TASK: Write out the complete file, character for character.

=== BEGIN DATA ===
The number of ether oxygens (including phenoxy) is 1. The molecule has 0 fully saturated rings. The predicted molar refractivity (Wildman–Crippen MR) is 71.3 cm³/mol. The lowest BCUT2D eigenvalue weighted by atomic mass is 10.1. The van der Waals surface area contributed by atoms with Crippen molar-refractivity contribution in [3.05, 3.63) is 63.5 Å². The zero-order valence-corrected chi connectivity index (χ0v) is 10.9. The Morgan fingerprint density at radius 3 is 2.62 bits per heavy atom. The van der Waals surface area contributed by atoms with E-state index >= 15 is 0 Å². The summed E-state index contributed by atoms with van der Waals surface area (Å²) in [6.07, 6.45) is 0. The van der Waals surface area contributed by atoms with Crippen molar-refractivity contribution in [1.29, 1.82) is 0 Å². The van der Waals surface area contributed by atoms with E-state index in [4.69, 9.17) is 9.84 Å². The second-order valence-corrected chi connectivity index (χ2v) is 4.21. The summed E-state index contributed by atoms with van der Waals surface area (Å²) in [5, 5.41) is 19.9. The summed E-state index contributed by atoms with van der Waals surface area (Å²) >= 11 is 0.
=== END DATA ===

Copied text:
The number of ether oxygens (including phenoxy) is 1. The molecule has 0 fully saturated rings. The predicted molar refractivity (Wildman–Crippen MR) is 71.3 cm³/mol. The lowest BCUT2D eigenvalue weighted by atomic mass is 10.1. The van der Waals surface area contributed by atoms with Crippen molar-refractivity contribution in [3.05, 3.63) is 63.5 Å². The zero-order valence-corrected chi connectivity index (χ0v) is 10.9. The Morgan fingerprint density at radius 3 is 2.62 bits per heavy atom. The van der Waals surface area contributed by atoms with E-state index >= 15 is 0 Å². The summed E-state index contributed by atoms with van der Waals surface area (Å²) in [6.07, 6.45) is 0. The van der Waals surface area contributed by atoms with Crippen molar-refractivity contribution in [1.29, 1.82) is 0 Å². The van der Waals surface area contributed by atoms with E-state index in [4.69, 9.17) is 9.84 Å². The second-order valence-corrected chi connectivity index (χ2v) is 4.21. The summed E-state index contributed by atoms with van der Waals surface area (Å²) in [5, 5.41) is 19.9. The summed E-state index contributed by atoms with van der Waals surface area (Å²) >= 11 is 0.